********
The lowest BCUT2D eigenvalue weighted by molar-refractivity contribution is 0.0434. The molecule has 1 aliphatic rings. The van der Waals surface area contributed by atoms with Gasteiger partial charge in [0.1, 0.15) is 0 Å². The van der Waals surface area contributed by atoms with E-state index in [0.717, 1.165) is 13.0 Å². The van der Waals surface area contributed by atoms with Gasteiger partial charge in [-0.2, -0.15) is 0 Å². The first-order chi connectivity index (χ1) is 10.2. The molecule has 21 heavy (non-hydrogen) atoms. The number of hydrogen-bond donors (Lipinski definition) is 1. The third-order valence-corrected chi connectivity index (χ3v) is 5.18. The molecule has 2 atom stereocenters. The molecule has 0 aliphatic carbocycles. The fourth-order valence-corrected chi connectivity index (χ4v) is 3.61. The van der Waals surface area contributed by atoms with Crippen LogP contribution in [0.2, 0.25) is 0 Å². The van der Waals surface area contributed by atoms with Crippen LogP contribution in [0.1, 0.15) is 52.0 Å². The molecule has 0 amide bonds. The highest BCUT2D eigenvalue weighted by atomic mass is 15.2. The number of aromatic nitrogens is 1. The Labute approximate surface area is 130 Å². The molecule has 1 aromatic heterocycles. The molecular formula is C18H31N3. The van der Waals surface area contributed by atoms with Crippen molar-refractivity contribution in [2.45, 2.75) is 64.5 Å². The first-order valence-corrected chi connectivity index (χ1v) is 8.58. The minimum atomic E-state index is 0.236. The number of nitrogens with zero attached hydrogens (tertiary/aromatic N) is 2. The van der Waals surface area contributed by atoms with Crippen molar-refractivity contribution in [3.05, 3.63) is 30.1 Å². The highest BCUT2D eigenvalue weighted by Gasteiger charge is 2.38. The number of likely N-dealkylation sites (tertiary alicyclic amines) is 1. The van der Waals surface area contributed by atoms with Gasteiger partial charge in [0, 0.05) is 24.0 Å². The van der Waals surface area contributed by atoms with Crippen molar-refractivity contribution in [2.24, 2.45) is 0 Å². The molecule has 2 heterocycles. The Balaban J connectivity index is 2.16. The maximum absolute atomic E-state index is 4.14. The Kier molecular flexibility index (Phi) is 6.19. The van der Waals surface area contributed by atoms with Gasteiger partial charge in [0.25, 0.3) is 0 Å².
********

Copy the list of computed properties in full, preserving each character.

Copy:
The lowest BCUT2D eigenvalue weighted by molar-refractivity contribution is 0.0434. The molecule has 1 aliphatic rings. The van der Waals surface area contributed by atoms with Gasteiger partial charge in [0.1, 0.15) is 0 Å². The van der Waals surface area contributed by atoms with E-state index in [0.717, 1.165) is 13.0 Å². The van der Waals surface area contributed by atoms with Gasteiger partial charge in [-0.2, -0.15) is 0 Å². The first-order chi connectivity index (χ1) is 10.2. The molecule has 21 heavy (non-hydrogen) atoms. The number of hydrogen-bond donors (Lipinski definition) is 1. The third-order valence-corrected chi connectivity index (χ3v) is 5.18. The molecule has 2 atom stereocenters. The molecule has 0 aliphatic carbocycles. The fourth-order valence-corrected chi connectivity index (χ4v) is 3.61. The van der Waals surface area contributed by atoms with Crippen LogP contribution in [0.2, 0.25) is 0 Å². The van der Waals surface area contributed by atoms with Crippen LogP contribution in [0.1, 0.15) is 52.0 Å². The molecule has 0 amide bonds. The highest BCUT2D eigenvalue weighted by atomic mass is 15.2. The number of aromatic nitrogens is 1. The Labute approximate surface area is 130 Å². The molecule has 1 aromatic heterocycles. The molecular formula is C18H31N3. The van der Waals surface area contributed by atoms with Crippen molar-refractivity contribution in [2.45, 2.75) is 64.5 Å². The first-order valence-corrected chi connectivity index (χ1v) is 8.58. The minimum atomic E-state index is 0.236. The number of nitrogens with zero attached hydrogens (tertiary/aromatic N) is 2. The van der Waals surface area contributed by atoms with Crippen molar-refractivity contribution in [3.05, 3.63) is 30.1 Å². The highest BCUT2D eigenvalue weighted by Gasteiger charge is 2.38. The number of likely N-dealkylation sites (tertiary alicyclic amines) is 1. The van der Waals surface area contributed by atoms with Gasteiger partial charge in [0, 0.05) is 24.0 Å². The van der Waals surface area contributed by atoms with Crippen molar-refractivity contribution in [2.24, 2.45) is 0 Å². The molecule has 2 heterocycles. The Balaban J connectivity index is 2.16. The maximum absolute atomic E-state index is 4.14. The Kier molecular flexibility index (Phi) is 6.19. The van der Waals surface area contributed by atoms with Gasteiger partial charge in [0.25, 0.3) is 0 Å².